In 1995, Simpson County law enforcement officers were conducting a routine roadblock to check such items as proper drivers licenses and vehicle registration. One of the officers participating in the roadblock testified that, when he approached Howard Briggs‘s vehicle at the roadblock, he smelled the odor of alcohol emanating from Briggs’s person.
Upon further investigation, the officer determined that there was reasonable ground to believe that Briggs may have been intoxicated to a sufficient to degree to constitute a criminal violation. As a result, he placed Briggs in his vehicle, transported him to the local jail, and administered a chemical breath analysis test commonly called the intoxilizer test to determine Briggs’s blood alcohol content. The test results showed .211 one-hundredths percent blood alcohol concentration, well above the legal limit.
Briggs was convicted of felony DUI, third offense and sentenced to three years. On appeal, he argued the roadblock was unconstitutional. MCOA affirmed.
Briggs claims that the roadblock at which he was detained was not being conducted in the manner approved by the U.S. Supreme Court in Michigan v. Sitz, 496 U.S. 444 (1990), in that there were no formally approved procedures in place.
The State arguably has an interest in ensuring that drivers of vehicles are properly licensed and that vehicles are properly registered and periodically inspected. The interest is not the same as that of keeping intoxicated operators off the roads, but it is nevertheless a legitimate state interest. The issue becomes, therefore, whether a roadblock intended principally to detect unlicenced drivers or improperly registered and uninspected vehicles is a constitutionally permissible undertaking.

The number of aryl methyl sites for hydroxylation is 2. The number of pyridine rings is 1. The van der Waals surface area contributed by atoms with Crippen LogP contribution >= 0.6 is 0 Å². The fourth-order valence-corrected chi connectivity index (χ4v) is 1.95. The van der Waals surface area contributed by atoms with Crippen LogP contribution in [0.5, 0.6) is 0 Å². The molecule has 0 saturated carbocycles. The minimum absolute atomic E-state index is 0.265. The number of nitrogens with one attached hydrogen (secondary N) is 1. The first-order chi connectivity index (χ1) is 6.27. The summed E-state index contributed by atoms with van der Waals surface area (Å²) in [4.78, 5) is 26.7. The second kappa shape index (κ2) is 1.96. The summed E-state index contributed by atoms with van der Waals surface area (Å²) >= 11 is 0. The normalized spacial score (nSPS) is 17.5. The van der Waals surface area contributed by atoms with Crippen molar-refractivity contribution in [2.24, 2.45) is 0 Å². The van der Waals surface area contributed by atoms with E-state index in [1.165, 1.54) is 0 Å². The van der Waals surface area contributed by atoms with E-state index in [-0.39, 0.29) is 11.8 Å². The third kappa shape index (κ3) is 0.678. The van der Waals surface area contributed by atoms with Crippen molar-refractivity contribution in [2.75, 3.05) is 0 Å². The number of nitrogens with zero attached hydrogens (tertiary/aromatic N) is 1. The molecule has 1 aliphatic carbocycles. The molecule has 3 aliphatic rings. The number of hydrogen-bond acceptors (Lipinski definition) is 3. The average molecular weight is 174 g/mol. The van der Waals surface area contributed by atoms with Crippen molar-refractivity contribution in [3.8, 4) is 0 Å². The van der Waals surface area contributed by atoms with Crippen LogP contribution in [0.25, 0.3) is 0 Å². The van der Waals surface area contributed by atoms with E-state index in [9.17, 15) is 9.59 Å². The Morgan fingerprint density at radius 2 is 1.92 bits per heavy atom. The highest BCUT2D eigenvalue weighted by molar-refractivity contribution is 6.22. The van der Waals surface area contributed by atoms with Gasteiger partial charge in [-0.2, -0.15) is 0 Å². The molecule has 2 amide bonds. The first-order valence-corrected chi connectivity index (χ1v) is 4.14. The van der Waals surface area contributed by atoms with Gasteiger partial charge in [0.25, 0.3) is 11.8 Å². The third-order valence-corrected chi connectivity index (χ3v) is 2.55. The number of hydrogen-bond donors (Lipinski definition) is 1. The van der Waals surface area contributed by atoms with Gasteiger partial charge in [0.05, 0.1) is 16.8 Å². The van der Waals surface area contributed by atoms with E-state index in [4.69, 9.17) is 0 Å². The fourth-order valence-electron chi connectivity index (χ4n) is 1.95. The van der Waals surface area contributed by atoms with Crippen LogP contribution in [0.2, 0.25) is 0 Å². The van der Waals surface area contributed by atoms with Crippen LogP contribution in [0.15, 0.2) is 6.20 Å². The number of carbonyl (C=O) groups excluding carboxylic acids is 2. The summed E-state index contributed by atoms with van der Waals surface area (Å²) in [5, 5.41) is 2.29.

We find nothing in Sitz to suggest that it is not. In fact, every indication is to the contrary. It is the issue of (a) roadblock-type checkpoints where every vehicle is stopped versus (b) random stops of individual vehicles not under any suspicion that seems to serve as the dividing line between constitutionally-permissible police activity and unreasonable intrusions into the personal security of motorists.
We decline to hold that law enforcement roadblocks of this nature are, as a general proposition, unconstitutional invasions of the personal security from unreasonable seizure afforded motorists under the Fourth Amendment.